Our other suggestions are directly inspired by Infinity Ward's own trailer, so they've only got themselves to blame. "We're All We've Got" is the trailer's touchingly earnest tagline, reflecting the idea that in this universe American military might has been reduced so significantly that the team must rely even more on one another. So how about some basic squad mechanics, Infinity Ward? The ability to direct and position team members would be genuinely useful on higher difficulties.
Then, there's this whole "Ghosts" issue. We've already had Black Ops, a series named for covert stealth missions, devolve into all-out war by the end of the second game, but if the trailers claim that "soldiers stand against their enemies, but ghosts haunt them" is going to have any meaning whatsoever, then this game needs improved stealth mechanics. We want to hunt these villains, Infinity Ward, not just crawl after another team member with the word "Follow" hovering above their head.
Tell a better story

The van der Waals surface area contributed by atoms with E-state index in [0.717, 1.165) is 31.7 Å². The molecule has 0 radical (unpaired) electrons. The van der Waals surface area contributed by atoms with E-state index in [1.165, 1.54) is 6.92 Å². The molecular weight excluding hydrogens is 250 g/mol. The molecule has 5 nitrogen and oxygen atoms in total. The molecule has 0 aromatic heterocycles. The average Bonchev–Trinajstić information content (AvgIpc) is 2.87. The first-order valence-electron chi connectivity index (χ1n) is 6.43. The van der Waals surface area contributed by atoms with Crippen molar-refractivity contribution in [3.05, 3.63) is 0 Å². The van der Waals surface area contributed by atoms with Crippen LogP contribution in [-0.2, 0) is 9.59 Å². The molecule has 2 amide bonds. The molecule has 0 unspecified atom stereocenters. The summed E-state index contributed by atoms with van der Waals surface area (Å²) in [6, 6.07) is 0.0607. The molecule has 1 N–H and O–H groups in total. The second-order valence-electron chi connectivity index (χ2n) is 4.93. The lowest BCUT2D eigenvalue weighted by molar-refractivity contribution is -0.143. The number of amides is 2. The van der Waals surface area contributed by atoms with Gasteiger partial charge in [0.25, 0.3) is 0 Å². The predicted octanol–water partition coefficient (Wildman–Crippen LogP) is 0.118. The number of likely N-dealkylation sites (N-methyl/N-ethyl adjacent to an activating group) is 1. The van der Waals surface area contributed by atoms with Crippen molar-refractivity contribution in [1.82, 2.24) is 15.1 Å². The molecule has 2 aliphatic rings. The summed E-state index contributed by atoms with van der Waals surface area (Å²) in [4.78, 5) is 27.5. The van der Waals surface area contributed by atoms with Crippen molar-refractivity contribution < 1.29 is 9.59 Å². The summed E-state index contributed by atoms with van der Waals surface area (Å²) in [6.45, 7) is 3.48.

Infinity Ward, you better not be pinning all your hopes on the dog. We'll admit it's rather touching to see you gush like judges at Crufts over your new creation, and, to be fair, the dog's actually a pretty good idea. In a series stuffed with gruff, taciturn military men there's nothing like the presence of man's loyal, trusting and fearless best friend to add a bit schmaltzy drama. But still, a lack of dogs is far from previous COD games only problem with story.
The irony of Call Of Duty is that it's pretty good at storytelling - in a scripted rollercoaster sort of way - yet the stories it tells are utter bobbins. Modern Warfare started off as a farfetched but reasonably plausible extrapolation of current day conflict, before morphing into ridiculous Red Dawn-inspired conspiracy for MW2, and devolving into self-involved mythologising for 3. As for Black Ops 2, well, David S. Goyer struggles with third acts when it comes to entirely linear stories, so that didn’t have much of chance.
For Ghosts, we’d really like to see Call Of Duty exercise some restraint. Focus on the team, not some globe-threatening conflict. That said, the hiring of Traffic scribe Stephen Gaghan is a fascinating choice, not least because his more recent work, 2005’s Syriana, was precisely the kind of nuanced breakdown of the complexities and moral grey areas of American foreign policy and comtemporary geopolitics that COD games are, um, not. Ghosts’ premise - that the US wields only a fraction of its former might - provides a perfect excuse to both reduce the scale of the game while also cleverly inverting, and perhaps commenting on, the political status quo today.
And oh yes: please don't kill the dog.